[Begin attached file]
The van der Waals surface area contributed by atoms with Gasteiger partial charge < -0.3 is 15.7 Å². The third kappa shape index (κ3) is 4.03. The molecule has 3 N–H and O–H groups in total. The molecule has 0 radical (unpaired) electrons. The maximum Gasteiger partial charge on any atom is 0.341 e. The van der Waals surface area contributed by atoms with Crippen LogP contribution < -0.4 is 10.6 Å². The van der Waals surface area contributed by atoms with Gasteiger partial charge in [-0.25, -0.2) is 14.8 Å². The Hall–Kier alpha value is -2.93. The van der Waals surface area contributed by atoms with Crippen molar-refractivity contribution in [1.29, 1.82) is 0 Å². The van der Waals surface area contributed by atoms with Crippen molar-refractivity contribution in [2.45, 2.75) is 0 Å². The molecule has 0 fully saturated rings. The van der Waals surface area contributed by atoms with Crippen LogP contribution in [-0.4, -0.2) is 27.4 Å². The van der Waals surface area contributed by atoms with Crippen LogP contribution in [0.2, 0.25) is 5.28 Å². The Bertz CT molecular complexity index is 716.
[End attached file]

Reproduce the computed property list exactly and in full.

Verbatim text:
The van der Waals surface area contributed by atoms with Gasteiger partial charge < -0.3 is 15.7 Å². The third kappa shape index (κ3) is 4.03. The molecule has 3 N–H and O–H groups in total. The molecule has 0 radical (unpaired) electrons. The maximum Gasteiger partial charge on any atom is 0.341 e. The van der Waals surface area contributed by atoms with Crippen LogP contribution < -0.4 is 10.6 Å². The van der Waals surface area contributed by atoms with Gasteiger partial charge in [-0.25, -0.2) is 14.8 Å². The Hall–Kier alpha value is -2.93. The van der Waals surface area contributed by atoms with Crippen molar-refractivity contribution in [1.29, 1.82) is 0 Å². The van der Waals surface area contributed by atoms with Crippen molar-refractivity contribution in [2.45, 2.75) is 0 Å². The molecule has 0 fully saturated rings. The van der Waals surface area contributed by atoms with Crippen LogP contribution in [-0.4, -0.2) is 27.4 Å². The van der Waals surface area contributed by atoms with Crippen LogP contribution in [0.2, 0.25) is 5.28 Å². The Bertz CT molecular complexity index is 716.